NIJ's Recidivism Forecasting Challenge aimed to improve the ability to forecast recidivism using person- and place-based variables with the goal of improving outcomes for those individuals under community supervision. We are pleased to the post the official results for Student, Small Team, Large Team, and Accounting for Racial Bias categories.
As more states legalize marijuana, the search for better methods of proving and preventing drug impairment on the road accelerates. NIJ held a workshop with law enforcement, toxicologists, and prosecution officials to identify and rank top needs for research in order to help develop policies, practices, and standards to fight drug-impaired driving.
The National Missing and Unidentified Persons System (NamUs) is changing administrators for the first time since 2011. NIJ’s Director of the Office of Investigative and Forensic Sciences discusses several changes to be expected during this transition period in an open letter to the NamUs stakeholder community.
In forensic science, an alternate light source uses monochromatic light to detect and identify physical evidence, including bruises, body fluids, hair, clothing fibers, and other trace materials. This technology takes advantage of a material’s inherent luminescent properties that cause it to glow when struck with a specific wavelength of light.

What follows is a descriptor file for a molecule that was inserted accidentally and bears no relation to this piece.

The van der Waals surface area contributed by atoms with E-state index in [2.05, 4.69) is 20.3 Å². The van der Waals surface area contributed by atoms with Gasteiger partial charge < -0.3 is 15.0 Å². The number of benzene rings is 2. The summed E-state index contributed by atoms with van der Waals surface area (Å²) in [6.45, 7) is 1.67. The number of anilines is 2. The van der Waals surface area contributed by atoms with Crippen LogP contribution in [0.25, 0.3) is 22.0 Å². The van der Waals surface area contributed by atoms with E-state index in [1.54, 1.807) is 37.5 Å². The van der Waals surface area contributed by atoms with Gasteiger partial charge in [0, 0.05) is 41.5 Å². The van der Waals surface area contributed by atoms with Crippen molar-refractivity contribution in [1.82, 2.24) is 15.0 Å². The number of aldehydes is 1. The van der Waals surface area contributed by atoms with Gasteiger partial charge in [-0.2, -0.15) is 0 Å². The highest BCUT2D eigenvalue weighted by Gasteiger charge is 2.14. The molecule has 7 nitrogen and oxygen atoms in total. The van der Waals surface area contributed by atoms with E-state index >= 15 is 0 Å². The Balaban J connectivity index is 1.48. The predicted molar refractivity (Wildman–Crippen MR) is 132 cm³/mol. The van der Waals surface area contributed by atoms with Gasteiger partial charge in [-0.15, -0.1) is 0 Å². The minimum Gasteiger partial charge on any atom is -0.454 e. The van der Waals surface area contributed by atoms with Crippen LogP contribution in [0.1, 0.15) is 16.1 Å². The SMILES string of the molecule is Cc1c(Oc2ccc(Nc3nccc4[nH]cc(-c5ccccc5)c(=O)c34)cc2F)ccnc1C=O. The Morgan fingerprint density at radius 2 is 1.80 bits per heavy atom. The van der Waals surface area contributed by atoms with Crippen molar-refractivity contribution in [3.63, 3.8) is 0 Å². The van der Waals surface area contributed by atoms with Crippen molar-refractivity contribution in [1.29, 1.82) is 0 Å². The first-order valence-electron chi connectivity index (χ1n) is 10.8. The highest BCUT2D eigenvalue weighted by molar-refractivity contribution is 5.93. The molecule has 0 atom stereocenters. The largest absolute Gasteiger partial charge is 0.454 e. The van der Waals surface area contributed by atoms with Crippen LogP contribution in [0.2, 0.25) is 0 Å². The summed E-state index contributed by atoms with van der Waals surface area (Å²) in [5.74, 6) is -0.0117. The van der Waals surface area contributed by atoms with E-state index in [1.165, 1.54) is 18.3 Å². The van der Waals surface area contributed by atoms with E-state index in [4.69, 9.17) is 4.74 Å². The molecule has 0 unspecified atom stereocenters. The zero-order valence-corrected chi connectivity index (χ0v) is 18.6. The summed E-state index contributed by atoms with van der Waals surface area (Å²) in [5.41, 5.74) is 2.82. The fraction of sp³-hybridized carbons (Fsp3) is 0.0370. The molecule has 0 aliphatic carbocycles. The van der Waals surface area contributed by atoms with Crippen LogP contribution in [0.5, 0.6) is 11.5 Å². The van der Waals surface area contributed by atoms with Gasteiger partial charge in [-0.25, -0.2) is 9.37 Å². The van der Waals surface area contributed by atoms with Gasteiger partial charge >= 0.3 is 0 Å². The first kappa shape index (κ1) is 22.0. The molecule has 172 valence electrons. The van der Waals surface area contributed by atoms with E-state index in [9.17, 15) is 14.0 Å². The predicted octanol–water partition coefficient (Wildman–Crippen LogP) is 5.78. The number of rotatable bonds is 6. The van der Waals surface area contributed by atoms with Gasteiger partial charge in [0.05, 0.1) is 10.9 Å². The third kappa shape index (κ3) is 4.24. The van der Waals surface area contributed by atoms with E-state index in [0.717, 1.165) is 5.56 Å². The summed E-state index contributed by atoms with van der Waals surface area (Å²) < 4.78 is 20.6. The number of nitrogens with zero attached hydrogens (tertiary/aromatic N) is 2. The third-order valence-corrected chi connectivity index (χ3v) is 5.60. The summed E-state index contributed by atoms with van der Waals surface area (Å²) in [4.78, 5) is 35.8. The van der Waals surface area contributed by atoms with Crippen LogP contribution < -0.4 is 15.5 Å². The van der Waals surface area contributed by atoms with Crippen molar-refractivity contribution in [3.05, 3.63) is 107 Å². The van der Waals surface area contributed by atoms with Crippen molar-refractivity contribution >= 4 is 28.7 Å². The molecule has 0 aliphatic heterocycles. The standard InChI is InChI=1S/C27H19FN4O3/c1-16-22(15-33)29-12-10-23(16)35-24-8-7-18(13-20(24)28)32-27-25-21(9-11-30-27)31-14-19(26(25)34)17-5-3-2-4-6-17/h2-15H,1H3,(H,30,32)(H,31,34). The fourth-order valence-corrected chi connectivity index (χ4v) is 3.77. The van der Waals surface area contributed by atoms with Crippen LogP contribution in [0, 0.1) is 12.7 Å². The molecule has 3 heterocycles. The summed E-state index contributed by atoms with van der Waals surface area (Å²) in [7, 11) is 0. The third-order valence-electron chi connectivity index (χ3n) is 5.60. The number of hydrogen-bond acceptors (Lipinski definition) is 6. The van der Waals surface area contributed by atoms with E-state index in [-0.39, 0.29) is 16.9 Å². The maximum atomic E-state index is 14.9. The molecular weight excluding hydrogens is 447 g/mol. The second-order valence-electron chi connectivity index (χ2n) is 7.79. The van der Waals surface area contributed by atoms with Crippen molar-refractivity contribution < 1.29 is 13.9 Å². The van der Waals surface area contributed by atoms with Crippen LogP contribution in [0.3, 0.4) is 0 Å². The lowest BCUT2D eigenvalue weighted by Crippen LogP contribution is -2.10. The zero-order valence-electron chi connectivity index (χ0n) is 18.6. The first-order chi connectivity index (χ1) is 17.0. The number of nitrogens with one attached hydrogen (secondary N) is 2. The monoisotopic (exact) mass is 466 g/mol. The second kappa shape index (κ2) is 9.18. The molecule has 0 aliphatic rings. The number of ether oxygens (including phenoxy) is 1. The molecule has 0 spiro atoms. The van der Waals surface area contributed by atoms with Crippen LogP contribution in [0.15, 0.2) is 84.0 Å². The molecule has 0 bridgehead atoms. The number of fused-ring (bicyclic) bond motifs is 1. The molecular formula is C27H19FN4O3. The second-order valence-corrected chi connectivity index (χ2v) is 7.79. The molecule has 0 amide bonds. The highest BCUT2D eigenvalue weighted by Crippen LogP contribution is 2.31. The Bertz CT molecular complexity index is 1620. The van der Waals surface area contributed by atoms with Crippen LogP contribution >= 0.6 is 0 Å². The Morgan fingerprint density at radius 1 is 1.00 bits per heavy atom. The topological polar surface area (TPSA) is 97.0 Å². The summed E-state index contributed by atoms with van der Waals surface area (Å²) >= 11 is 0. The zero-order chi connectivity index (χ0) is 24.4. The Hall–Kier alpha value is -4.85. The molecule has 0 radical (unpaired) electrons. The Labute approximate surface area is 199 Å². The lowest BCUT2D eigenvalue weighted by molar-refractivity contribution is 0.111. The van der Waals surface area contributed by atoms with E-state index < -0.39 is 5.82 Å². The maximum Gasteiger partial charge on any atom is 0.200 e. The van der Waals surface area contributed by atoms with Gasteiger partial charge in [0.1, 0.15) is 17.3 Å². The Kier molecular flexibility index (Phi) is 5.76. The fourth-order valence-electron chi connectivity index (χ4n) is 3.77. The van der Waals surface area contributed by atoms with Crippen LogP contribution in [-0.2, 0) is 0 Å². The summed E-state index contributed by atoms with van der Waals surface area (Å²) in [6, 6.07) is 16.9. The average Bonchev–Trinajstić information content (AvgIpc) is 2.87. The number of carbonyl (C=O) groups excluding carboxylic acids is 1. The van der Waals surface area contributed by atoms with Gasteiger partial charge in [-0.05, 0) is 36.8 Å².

NIJ’s Term of the Month promotes research-based definitions of criminal justice terms.
NIJ Virtual Conference on School Safety
Criminal Justice Program and Practice Ratings from CrimeSolutions
This is an at-home parent and child therapy program for young children with behavioral and emotional problems who have experienced trauma and live in poverty.
The practice is aimed at reducing substance use (alcohol and other hard drugs) by providing motivations or skills to promote behavior change in a relatively brief time, typically between one to five sessions. The target population are juveniles and young adults ages 11 to 30.
This parent-training program seeks to improve parenting competencies of families with children (ages 3–8) at risk of a disruptive conduct behavior/disorder.
The First Step Act of 2018 aims to reform the federal prison system and reduce recidivism. NIJ is working to assess and develop an existing prisoner risk and needs assessment system, and develop recommendations regarding effective evidence-based recidivism reduction programs and activities.